What a great way to demonstrate the benefits and drawbacks of selective breeding and hybridization - Getting Nerdy ScienceHave you ever thought of using matching cards as an activity in your science classroom? Our Hybrid Animal Activity is one of our favorite ways to get students thinking about what happens when two organisms of different species mate. This hands-on genetic engineering activity will engage and excite your students as they create real hybrids in the classroom. After students have reviewed hybridization and selective breeding, students will use the cards to determine the advantages and possible disadvantages of hybrid organisms.


Sponge or bellwork: Our lesson always starts with a bell-work question or activity that gets kids thinking about the topic at hand. For example:

  • Ask students how animals reproduce in nature ad what would happen if organisms of different species mated.
  • Ask students to think about two of their favorite animals and mentally create a hybrid between them. What would be the advantages of this union?
  • Ask students to create a list of things that are a hybrid – hybrid cars, for example.

Remind them to cite evidence of their reasoning and that, while their thoughts and words are what we want them to record, options such as “I don’t know” or “because I think it is” are not acceptable answers.

Let’s Explore: Have students review the concepts of selective breeding and hybridization. Then have them complete the hybrid crosses using the mix-up cards for each match and fill in the graphic organizer for each union. Included in our hybrid animal lesson:
* Activity includes 49 pages total, with teacher notes, student handout.
* 22 sets of organism cards make 11 total hybrids.
* Each set makes 8 total cards.
Here’s a quick tutorial on how to put together our card set:


First, print out the card on regular copy paper, or as we have found lasts longer, card stock.  DO NOT PRINT FRONT TO BACK – this may affect how the cards come together in the end. Match up the animal on the front with the information that pertains to that animal on the back.  The cards print in order, so the “horse” pictures should be followed by the information about the horse.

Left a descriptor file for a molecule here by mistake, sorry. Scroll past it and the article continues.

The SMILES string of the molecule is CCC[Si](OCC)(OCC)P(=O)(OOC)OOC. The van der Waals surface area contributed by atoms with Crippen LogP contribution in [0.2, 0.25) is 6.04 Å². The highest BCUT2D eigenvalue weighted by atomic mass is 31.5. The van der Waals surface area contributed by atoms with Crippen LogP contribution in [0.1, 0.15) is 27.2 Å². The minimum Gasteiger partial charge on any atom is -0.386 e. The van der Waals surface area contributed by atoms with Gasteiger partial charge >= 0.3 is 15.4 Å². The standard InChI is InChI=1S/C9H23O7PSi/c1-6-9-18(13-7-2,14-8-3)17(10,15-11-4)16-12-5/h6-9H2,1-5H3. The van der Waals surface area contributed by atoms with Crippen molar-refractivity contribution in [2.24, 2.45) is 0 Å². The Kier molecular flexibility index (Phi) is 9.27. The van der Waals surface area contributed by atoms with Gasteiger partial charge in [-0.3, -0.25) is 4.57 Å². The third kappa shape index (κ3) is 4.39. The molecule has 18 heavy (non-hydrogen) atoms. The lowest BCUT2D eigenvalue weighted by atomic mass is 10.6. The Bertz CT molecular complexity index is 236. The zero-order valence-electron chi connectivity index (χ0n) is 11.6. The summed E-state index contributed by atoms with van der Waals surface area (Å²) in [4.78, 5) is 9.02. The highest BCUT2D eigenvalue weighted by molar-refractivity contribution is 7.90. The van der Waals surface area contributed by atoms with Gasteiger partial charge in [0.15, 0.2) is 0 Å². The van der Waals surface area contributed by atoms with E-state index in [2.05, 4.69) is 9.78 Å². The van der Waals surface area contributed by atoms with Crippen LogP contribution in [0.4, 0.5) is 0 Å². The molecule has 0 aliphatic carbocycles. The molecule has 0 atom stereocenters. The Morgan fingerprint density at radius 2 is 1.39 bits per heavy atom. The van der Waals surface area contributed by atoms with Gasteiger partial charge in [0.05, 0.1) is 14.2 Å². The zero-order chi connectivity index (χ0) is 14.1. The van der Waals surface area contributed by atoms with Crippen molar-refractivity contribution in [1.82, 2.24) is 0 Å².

Hybrid Matching Cards Tutorial Getting Nerdy
Then, you’ll flip the sheets over, apply glue using a glue stick – we do not recommend liquid glue as it causes wrinkling of the paper.  Glue the two sheets together front to back.  It may seem as though you are out of alignment, but the cards will essentially cut the animal in “half” when properly created.
Once you have them glued together, fold them.  Fold first in half.  Then, fold each edge into the center, so you have four equal sections of the paper.  The information on the back of your cards should be relatively centered in each of the four sections.  These fold lines will provide the guides for cutting apart your cards.
Hybrid Matching Cards Tutorial Getting Nerdy
Flip your cards over so that the animals are facing up, and begin cutting – this way you can see how you are cutting the animals and you can make cleaner lines, ensuring your cards will align properly.  If you have one, use a paper cutter – but be careful.  One slip and you’ll be reprinting and cutting a new set of cards!  In the end, you will cut each animal and the hybrid name in half.
Hybrid Matching Cards Tutorial Getting Nerdy

Once you have all of your cards complete, you should be able to match up the two animals.  “Half a horse” and “half a donkey” make a mule!  One the back of the cards, the kids can find all of the special traits, disadvantages, and habitat information about each animal to complete the worksheet that goes along with the cards.   We find that laminating the cards go along way toward preserving the life of the cards.  The kids really love this activity, and we hope you do too!


Hybrid Matching Cards Tutorial Getting Nerdy

Did They Get It?: Have students get together in groups to review the advantages and disadvantages they found for each newly formed organism. Have them discuss why these traits occurred and how they may affect the passing on of specific traits from generation to generation.
Here’s a Few Extension Activities for this Lesson:
  • Have students revisit their hybrid organism from their bellwork. Draw it and identify it’s strengths and weaknesses, habitat, etc.
  • Have students research a real hybrid organism and complete a Hybrid Sales Campaign Project.

Need to Modify?

  • Provide students fewer or more hybrid crosses.
  • Provide students with a partially populated graphic organizer and selected crosses to complete.

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